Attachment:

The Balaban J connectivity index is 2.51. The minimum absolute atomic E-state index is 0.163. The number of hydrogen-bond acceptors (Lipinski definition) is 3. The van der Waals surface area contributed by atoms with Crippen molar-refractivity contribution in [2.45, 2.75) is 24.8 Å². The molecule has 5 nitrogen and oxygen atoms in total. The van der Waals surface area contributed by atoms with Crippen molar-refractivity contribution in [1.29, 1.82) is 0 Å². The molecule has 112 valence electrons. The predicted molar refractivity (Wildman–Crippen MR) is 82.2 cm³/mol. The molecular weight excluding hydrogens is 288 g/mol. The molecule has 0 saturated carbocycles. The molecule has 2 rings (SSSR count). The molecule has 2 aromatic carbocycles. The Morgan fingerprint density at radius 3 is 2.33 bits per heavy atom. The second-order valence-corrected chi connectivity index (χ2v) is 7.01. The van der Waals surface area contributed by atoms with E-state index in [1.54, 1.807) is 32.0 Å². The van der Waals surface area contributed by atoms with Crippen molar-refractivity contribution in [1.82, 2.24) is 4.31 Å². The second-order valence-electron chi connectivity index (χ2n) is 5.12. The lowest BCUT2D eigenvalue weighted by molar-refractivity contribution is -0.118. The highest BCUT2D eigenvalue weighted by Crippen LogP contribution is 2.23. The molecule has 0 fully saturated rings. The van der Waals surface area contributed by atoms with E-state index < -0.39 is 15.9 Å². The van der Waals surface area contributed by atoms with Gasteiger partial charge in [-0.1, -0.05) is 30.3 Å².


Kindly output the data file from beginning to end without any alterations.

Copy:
The Balaban J connectivity index is 2.51. The minimum absolute atomic E-state index is 0.163. The number of hydrogen-bond acceptors (Lipinski definition) is 3. The van der Waals surface area contributed by atoms with Crippen molar-refractivity contribution in [2.45, 2.75) is 24.8 Å². The molecule has 5 nitrogen and oxygen atoms in total. The van der Waals surface area contributed by atoms with Crippen molar-refractivity contribution in [1.29, 1.82) is 0 Å². The molecule has 112 valence electrons. The predicted molar refractivity (Wildman–Crippen MR) is 82.2 cm³/mol. The molecular weight excluding hydrogens is 288 g/mol. The molecule has 0 saturated carbocycles. The molecule has 2 rings (SSSR count). The molecule has 2 aromatic carbocycles. The Morgan fingerprint density at radius 3 is 2.33 bits per heavy atom. The second-order valence-corrected chi connectivity index (χ2v) is 7.01. The van der Waals surface area contributed by atoms with E-state index in [1.54, 1.807) is 32.0 Å². The van der Waals surface area contributed by atoms with Crippen molar-refractivity contribution in [1.82, 2.24) is 4.31 Å². The second-order valence-electron chi connectivity index (χ2n) is 5.12. The lowest BCUT2D eigenvalue weighted by molar-refractivity contribution is -0.118. The highest BCUT2D eigenvalue weighted by Crippen LogP contribution is 2.23. The molecule has 0 fully saturated rings. The van der Waals surface area contributed by atoms with E-state index < -0.39 is 15.9 Å². The van der Waals surface area contributed by atoms with Gasteiger partial charge in [-0.1, -0.05) is 30.3 Å².